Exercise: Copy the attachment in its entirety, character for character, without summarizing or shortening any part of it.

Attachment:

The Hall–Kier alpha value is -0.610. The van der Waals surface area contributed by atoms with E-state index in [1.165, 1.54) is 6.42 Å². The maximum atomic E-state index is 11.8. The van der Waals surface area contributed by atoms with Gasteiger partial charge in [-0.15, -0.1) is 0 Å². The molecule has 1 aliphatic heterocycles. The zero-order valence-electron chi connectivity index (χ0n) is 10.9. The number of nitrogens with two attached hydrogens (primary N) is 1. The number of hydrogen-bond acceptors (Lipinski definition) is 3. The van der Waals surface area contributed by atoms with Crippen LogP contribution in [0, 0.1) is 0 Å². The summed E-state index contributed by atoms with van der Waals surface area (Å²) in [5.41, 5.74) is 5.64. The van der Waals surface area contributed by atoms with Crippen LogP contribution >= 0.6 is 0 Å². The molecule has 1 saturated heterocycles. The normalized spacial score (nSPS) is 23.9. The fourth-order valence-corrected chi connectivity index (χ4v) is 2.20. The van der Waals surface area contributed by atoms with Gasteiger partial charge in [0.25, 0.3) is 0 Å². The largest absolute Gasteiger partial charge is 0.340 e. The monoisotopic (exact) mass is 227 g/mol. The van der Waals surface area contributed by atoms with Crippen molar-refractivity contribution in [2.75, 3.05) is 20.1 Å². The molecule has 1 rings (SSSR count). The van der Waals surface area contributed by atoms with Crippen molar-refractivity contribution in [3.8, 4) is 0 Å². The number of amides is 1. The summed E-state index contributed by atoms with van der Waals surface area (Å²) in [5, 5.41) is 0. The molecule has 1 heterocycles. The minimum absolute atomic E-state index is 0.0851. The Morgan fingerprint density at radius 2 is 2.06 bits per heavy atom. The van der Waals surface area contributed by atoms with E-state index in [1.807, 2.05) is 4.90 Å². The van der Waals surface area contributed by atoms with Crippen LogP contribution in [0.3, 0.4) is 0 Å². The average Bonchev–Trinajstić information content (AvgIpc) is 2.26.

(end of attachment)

The Hall–Kier alpha value is -0.610. The van der Waals surface area contributed by atoms with E-state index in [1.165, 1.54) is 6.42 Å². The maximum atomic E-state index is 11.8. The van der Waals surface area contributed by atoms with Gasteiger partial charge in [-0.15, -0.1) is 0 Å². The molecule has 1 aliphatic heterocycles. The zero-order valence-electron chi connectivity index (χ0n) is 10.9. The number of nitrogens with two attached hydrogens (primary N) is 1. The number of hydrogen-bond acceptors (Lipinski definition) is 3. The van der Waals surface area contributed by atoms with Crippen LogP contribution in [0, 0.1) is 0 Å². The summed E-state index contributed by atoms with van der Waals surface area (Å²) in [5.41, 5.74) is 5.64. The van der Waals surface area contributed by atoms with Crippen LogP contribution >= 0.6 is 0 Å². The molecule has 1 saturated heterocycles. The normalized spacial score (nSPS) is 23.9. The fourth-order valence-corrected chi connectivity index (χ4v) is 2.20. The van der Waals surface area contributed by atoms with Gasteiger partial charge in [0.25, 0.3) is 0 Å². The largest absolute Gasteiger partial charge is 0.340 e. The monoisotopic (exact) mass is 227 g/mol. The van der Waals surface area contributed by atoms with Crippen molar-refractivity contribution in [2.75, 3.05) is 20.1 Å². The molecule has 1 rings (SSSR count). The van der Waals surface area contributed by atoms with Crippen molar-refractivity contribution in [3.8, 4) is 0 Å². The number of amides is 1. The summed E-state index contributed by atoms with van der Waals surface area (Å²) in [5, 5.41) is 0. The molecule has 1 heterocycles. The minimum absolute atomic E-state index is 0.0851. The Morgan fingerprint density at radius 2 is 2.06 bits per heavy atom. The van der Waals surface area contributed by atoms with E-state index in [1.807, 2.05) is 4.90 Å². The van der Waals surface area contributed by atoms with Crippen LogP contribution in [0.3, 0.4) is 0 Å². The average Bonchev–Trinajstić information content (AvgIpc) is 2.26.